Eu Brexit Extension Agreement

May was unable to ratify the withdrawal agreement within that time and again requested a further extension. The EU has opted for a flexible timetable that gives the UK a maximum deadline until 31 October. Prime Minister Boris Johnson wins the British general election. It is therefore likely that the Brexit deal will soon be adopted. If the British Parliament approves the agreement, the European Parliament can vote on it in January. The transition period ends in accordance with the withdrawal agreement. The Council (Article 50) adopted a decision on the signing of the withdrawal agreement. It also approved a draft decision on the conclusion of the withdrawal agreement and decided to send this draft decision to the European Parliament for approval. But because it is uncomfortable for the Prime Minister, who was trying to distance himself as much as possible from the extension, he had previously promised to rather die in a ditch than claim one. The fatigue of Brexit is now more palpable in the EU-27, so it has been politically more difficult to agree on an extension this time. France was even more reluctant to sign the plan than last time, arguing that there was a need for a much clearer sense of extension.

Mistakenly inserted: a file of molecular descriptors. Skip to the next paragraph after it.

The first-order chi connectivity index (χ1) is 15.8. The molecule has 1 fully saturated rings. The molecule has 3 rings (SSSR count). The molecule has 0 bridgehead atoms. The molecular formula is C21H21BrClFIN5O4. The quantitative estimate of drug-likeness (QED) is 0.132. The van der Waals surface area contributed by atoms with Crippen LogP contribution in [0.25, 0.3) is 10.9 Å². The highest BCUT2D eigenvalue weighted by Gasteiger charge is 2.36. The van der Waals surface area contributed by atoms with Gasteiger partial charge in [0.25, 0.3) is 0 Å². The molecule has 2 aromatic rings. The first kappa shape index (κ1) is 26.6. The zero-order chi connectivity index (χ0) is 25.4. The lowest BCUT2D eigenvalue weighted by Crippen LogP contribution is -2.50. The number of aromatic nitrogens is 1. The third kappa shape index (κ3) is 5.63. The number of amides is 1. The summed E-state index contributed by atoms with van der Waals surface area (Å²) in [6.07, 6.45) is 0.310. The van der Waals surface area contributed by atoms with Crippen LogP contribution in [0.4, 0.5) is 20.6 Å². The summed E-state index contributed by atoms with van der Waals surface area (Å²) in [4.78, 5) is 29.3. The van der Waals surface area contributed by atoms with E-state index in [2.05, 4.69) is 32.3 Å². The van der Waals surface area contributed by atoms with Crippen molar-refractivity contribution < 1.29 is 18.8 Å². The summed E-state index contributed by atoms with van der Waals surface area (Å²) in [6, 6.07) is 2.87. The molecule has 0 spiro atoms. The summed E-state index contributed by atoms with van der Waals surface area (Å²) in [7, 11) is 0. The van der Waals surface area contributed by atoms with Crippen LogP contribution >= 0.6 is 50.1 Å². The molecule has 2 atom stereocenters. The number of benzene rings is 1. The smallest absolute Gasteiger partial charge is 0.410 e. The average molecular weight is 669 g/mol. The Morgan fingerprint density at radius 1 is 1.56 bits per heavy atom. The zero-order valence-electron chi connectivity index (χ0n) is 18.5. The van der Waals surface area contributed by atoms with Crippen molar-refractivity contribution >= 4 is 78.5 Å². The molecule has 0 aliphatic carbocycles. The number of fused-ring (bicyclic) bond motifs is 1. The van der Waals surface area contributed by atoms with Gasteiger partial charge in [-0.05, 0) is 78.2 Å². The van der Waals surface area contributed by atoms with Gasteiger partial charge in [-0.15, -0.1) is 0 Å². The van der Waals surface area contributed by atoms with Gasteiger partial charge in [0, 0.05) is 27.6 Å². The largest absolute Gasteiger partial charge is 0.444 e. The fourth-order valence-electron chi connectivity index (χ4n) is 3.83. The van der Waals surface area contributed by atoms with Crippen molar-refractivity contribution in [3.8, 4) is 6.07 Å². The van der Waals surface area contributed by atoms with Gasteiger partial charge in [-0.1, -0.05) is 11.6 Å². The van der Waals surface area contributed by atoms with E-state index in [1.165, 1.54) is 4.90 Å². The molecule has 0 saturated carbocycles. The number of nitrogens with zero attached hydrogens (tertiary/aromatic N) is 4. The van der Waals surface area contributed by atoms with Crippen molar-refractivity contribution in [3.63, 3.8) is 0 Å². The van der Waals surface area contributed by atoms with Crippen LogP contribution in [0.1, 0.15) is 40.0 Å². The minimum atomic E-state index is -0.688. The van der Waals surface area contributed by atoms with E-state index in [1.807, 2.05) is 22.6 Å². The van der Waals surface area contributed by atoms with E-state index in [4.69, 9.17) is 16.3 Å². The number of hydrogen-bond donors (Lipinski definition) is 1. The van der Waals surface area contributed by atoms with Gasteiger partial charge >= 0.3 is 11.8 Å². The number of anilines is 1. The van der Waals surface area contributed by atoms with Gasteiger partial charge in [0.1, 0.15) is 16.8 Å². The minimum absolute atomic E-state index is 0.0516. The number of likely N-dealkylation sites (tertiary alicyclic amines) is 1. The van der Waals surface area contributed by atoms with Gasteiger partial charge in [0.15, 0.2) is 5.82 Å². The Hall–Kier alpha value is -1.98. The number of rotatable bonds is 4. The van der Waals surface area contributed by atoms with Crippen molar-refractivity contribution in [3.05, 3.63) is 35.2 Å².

The parliamentary elections in December seem to have responded to France`s request. Mr Johnson is forced to accept the extension by the Benn Act, which was passed by the British Parliament in September and aims to avoid a non-agreement crash from the EU. It states: “The Prime Minister must inform the President of the European Council, immediately after such a decision, that the United Kingdom accepts the proposed extension.” After signing the extension this week, Brussels will see the arms bent from the touchline, while the next steps will be decided at Westminster. The EU is already preparing a new task force within the European Commission, headed by Mr Barnier, to lead negotiations with the UK after Brexit. If Donald Tusk, the outgoing President of the European Council, reminds the British government to make the most of the extra time offered by successive enlargements, he also offers a friendly advice to the United Kingdom: prepare for the next phase of the negotiations, arguably more difficult. With the third extension, the EU has confirmed that it will not renegotiate the agreement during its extension. But that sounds like attitude. The same thing was said in the second extension, but the agreement on the table was amended to find an alternative solution to the Irish border issue. The EU and the UK reach an interim agreement. It includes a transition period until 31 December 2020, during which all EU rules will continue to apply.

It also covers the border between Ireland and Northern Ireland. On 14 January 2019, Presidents Tusk and Juncker exchanged letters with Prime Minister May. In their letter, the Presidents reacted to the points raised by the British Prime Minister and clarified the Brexit withdrawal agreement and the political declaration. “We will both be ready to sign the withdrawal agreement as soon as the useful vote in the British Parliament is over,” he said.

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